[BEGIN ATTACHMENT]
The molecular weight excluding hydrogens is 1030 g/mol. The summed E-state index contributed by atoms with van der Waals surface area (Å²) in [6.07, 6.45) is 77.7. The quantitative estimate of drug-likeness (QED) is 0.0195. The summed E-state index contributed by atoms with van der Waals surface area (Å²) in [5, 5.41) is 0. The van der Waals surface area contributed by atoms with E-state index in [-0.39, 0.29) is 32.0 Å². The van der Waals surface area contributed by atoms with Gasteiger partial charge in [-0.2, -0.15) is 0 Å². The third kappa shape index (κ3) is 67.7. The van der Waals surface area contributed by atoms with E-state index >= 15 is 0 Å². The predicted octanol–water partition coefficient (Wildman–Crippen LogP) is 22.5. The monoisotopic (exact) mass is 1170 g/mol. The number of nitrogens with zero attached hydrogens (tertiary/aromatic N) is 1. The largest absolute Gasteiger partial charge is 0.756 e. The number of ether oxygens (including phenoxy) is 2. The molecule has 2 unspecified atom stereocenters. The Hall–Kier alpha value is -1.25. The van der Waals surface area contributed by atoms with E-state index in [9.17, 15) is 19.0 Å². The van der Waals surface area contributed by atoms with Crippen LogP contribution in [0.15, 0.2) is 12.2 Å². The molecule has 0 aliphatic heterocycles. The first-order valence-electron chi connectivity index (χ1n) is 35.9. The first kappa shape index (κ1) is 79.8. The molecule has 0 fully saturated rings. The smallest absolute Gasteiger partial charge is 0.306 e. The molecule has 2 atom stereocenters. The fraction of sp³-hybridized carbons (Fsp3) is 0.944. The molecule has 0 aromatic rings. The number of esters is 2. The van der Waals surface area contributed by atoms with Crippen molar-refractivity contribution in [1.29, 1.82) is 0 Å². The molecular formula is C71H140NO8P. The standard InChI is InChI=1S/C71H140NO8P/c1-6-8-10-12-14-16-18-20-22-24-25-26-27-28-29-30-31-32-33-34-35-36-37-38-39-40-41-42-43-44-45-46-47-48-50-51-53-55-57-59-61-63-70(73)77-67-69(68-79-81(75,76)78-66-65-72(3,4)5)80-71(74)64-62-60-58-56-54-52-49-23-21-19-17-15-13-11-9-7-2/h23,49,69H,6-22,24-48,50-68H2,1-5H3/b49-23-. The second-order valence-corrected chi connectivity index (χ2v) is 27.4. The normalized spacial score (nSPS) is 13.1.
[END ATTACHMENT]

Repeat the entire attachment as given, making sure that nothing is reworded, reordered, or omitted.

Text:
The molecular weight excluding hydrogens is 1030 g/mol. The summed E-state index contributed by atoms with van der Waals surface area (Å²) in [6.07, 6.45) is 77.7. The quantitative estimate of drug-likeness (QED) is 0.0195. The summed E-state index contributed by atoms with van der Waals surface area (Å²) in [5, 5.41) is 0. The van der Waals surface area contributed by atoms with E-state index in [-0.39, 0.29) is 32.0 Å². The van der Waals surface area contributed by atoms with Gasteiger partial charge in [-0.2, -0.15) is 0 Å². The third kappa shape index (κ3) is 67.7. The van der Waals surface area contributed by atoms with E-state index >= 15 is 0 Å². The predicted octanol–water partition coefficient (Wildman–Crippen LogP) is 22.5. The monoisotopic (exact) mass is 1170 g/mol. The number of nitrogens with zero attached hydrogens (tertiary/aromatic N) is 1. The largest absolute Gasteiger partial charge is 0.756 e. The number of ether oxygens (including phenoxy) is 2. The molecule has 2 unspecified atom stereocenters. The Hall–Kier alpha value is -1.25. The van der Waals surface area contributed by atoms with E-state index in [9.17, 15) is 19.0 Å². The van der Waals surface area contributed by atoms with Crippen LogP contribution in [0.15, 0.2) is 12.2 Å². The molecule has 0 aliphatic heterocycles. The first-order valence-electron chi connectivity index (χ1n) is 35.9. The first kappa shape index (κ1) is 79.8. The molecule has 0 fully saturated rings. The smallest absolute Gasteiger partial charge is 0.306 e. The molecule has 2 atom stereocenters. The fraction of sp³-hybridized carbons (Fsp3) is 0.944. The molecule has 0 aromatic rings. The number of esters is 2. The van der Waals surface area contributed by atoms with Crippen molar-refractivity contribution in [1.29, 1.82) is 0 Å². The molecular formula is C71H140NO8P. The standard InChI is InChI=1S/C71H140NO8P/c1-6-8-10-12-14-16-18-20-22-24-25-26-27-28-29-30-31-32-33-34-35-36-37-38-39-40-41-42-43-44-45-46-47-48-50-51-53-55-57-59-61-63-70(73)77-67-69(68-79-81(75,76)78-66-65-72(3,4)5)80-71(74)64-62-60-58-56-54-52-49-23-21-19-17-15-13-11-9-7-2/h23,49,69H,6-22,24-48,50-68H2,1-5H3/b49-23-. The second-order valence-corrected chi connectivity index (χ2v) is 27.4. The normalized spacial score (nSPS) is 13.1.